I noticed that when I heard altruists bring up human rights while framing an issue, I would listening less closely. I wrote this post to explore why my subconscious bias developed. I suspect that teaching young international do-gooders about human rights law is often less valuable compared to empirical disciplines.
Warning: the argument is a total strawman.
The short reason is that I worry about human rights discussions distracting from the pivotal, practical questions of how to improve the lives of others. At expat dinners in Amman human rights can be an applause light, as signal for everyone to murmur in agreement. Referencing human rights can replace describing how you will change access to political power, water or education. Saying “My report is on the human right of access to water” may sound more appealing than “my report is on access to water”, but conveys no new information. Saying “my NGO is working on the human right of education” may sound more appealing than “my NGO is funded for 3 years to set up a primary school in the refugee camp”, but conveys even less information. Both are laudable goals, but the theory of change is clearer when “human rights” is removed from the elevator pitch. This effect is mostly harmless (“democracy” has the same problem). But I worry about harm in this special case.
Imagine an idealistic graduate student, Hilda. She has just finished coursework in international relations at the prestigious Wittgenstein University. Hilda has just traveled for her master’s thesis fieldwork to a fictional lower middle-income country called Urkesh. Suppose the Urkesh has some social problems. An NGO just published that only 63% of Urkesheen have reliable access to clean drinking water. Hilda wants to write a thesis then turn it into a grant proposal to help the Urkesheen realize their human right of water access, a laudable goal! The problem is that Hilda may know a great deal about human rights law, its origins, how they are passed and enforced, without being more useful than the average Urkeshee. Urkesheen may not know UNGAR 64/291, but they already endorse that people should have clean, plentiful, affordable water.
For Hilda to have impact, the first thing she must do is pay her research debt by reading lots about water access in Urkesh and around the world. Seriously. Based on only background info, Hilda can suppose a great many causes to Urkesh’s water access gap. Perhaps Urkeshee bureaucrats lack incentives to build new pipes. Perhaps Urkesh’s Ministry of Water Access (MWA) is burdened with overseas debt. Perhaps internal migration has created informal neighborhoods faster than the MWA can build infrastructure. Perhaps recent migrants lack identity papers they need to vote in local elections, so their neighborhoods are underserved. Perhaps the NGO survey was poorly designed. The set of possible causes of the access gap is large and most of which will be false or low-importance. The sooner Hilda realizes how little she knows, the faster she can read, read, read and listen, listen, listen. Then she can write a relevant theory of change and get to work.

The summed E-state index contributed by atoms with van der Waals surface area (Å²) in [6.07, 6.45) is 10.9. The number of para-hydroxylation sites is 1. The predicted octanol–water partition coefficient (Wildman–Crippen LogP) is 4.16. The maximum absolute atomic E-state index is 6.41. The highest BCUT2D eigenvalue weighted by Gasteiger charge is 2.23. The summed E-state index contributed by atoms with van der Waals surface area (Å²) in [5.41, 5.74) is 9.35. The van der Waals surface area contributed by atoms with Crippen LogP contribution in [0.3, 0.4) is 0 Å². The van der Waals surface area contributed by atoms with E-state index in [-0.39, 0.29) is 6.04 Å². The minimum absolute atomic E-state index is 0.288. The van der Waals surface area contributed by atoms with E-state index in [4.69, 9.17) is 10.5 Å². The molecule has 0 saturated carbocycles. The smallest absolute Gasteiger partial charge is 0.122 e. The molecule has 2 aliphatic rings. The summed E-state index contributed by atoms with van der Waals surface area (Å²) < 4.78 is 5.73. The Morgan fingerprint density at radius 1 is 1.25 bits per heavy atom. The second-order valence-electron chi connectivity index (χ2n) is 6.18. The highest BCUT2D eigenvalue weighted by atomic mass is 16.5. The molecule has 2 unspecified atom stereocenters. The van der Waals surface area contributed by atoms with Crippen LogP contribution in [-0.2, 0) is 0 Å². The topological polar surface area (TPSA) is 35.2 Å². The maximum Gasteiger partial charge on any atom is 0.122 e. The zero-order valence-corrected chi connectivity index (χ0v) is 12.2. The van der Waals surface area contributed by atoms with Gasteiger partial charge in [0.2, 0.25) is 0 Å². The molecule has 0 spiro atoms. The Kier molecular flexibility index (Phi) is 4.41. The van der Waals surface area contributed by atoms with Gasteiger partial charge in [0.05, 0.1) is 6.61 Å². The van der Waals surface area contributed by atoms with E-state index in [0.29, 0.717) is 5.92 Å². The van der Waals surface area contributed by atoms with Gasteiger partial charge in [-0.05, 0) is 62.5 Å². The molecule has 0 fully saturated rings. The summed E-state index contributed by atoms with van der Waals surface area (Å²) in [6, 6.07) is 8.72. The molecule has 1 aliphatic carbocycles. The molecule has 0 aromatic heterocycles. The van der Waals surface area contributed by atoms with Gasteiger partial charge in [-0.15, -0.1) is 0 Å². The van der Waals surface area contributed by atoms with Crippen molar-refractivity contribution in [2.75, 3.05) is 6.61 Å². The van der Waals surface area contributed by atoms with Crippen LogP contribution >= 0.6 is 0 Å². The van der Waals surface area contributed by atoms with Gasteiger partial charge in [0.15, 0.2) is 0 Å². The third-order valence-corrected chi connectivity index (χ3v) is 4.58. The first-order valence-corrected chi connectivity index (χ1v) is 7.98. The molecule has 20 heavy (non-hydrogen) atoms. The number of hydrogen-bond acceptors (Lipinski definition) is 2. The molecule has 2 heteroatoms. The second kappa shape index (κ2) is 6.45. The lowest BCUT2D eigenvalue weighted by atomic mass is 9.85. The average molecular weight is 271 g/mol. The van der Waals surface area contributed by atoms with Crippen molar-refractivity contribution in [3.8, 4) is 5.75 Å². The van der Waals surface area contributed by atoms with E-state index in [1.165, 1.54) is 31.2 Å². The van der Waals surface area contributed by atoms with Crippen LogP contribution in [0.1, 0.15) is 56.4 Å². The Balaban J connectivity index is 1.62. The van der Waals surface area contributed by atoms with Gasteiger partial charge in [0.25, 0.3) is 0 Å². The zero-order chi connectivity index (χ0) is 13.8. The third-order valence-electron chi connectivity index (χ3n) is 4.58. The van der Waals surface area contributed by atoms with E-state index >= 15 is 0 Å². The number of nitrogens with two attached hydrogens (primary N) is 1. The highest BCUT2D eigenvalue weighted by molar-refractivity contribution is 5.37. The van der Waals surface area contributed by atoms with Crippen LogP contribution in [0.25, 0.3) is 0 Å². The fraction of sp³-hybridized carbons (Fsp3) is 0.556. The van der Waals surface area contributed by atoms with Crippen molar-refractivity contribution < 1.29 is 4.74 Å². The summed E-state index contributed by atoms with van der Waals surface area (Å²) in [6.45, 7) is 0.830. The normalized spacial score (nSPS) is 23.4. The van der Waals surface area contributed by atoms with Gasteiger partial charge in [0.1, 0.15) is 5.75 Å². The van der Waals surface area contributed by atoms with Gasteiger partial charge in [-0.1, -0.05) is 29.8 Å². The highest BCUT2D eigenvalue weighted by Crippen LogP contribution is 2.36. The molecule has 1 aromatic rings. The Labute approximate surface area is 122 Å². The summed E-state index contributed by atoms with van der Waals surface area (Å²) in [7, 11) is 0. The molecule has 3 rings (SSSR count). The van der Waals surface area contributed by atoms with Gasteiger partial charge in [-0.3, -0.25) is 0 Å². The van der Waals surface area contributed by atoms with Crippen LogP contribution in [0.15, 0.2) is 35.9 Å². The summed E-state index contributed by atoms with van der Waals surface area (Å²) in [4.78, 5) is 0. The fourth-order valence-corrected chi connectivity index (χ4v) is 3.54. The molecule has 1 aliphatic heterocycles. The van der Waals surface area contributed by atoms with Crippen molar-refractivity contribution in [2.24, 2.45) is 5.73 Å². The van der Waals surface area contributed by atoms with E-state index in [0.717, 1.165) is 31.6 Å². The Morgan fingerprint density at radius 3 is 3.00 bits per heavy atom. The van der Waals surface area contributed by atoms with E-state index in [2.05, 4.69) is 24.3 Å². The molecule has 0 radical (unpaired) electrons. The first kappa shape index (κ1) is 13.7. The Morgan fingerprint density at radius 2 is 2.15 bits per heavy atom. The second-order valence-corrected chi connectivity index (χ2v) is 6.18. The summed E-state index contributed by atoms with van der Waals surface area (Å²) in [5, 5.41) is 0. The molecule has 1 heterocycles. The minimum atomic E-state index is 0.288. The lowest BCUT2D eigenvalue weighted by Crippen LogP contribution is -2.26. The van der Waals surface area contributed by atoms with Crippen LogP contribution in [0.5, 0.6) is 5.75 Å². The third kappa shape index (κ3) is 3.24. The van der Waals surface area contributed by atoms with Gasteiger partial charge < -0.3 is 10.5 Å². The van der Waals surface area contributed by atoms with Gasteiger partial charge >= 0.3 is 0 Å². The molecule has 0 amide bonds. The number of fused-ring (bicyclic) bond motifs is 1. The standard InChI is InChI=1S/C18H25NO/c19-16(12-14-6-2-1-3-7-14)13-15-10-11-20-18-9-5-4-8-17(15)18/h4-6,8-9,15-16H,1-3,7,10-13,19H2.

I worry that human rights discourse gives Hilda the impression that Urkesh’s complex problems have simple solutions. I worry that vague language hides from Hilda her own confusion about the dense, unpredictable causal pathways that interventions face. I worry that human rights becomes a blackbox in Hilda’s theory of change that interventions enter and impact pops out of. What would I have Hilda read instead of UNGAR 64/291? Books like Poor Economics, the Dictators Handbook, histories like Thomas Barfield’s. Articles on Urkeshee politics, Urkeshee news outlets, academic works on infrastructure politics. and thematic area.
My sample is skewed by spending time in aid darlings Jordan and Lebanon, full of idealistic grad students dipping their feet in development. Human rights play many other high impact roles, such as comparing between cases, providing a simple language for people in rich countries to understand poorer countries, defining moral debates, protecting the welfare of the stateless, which I know very little about.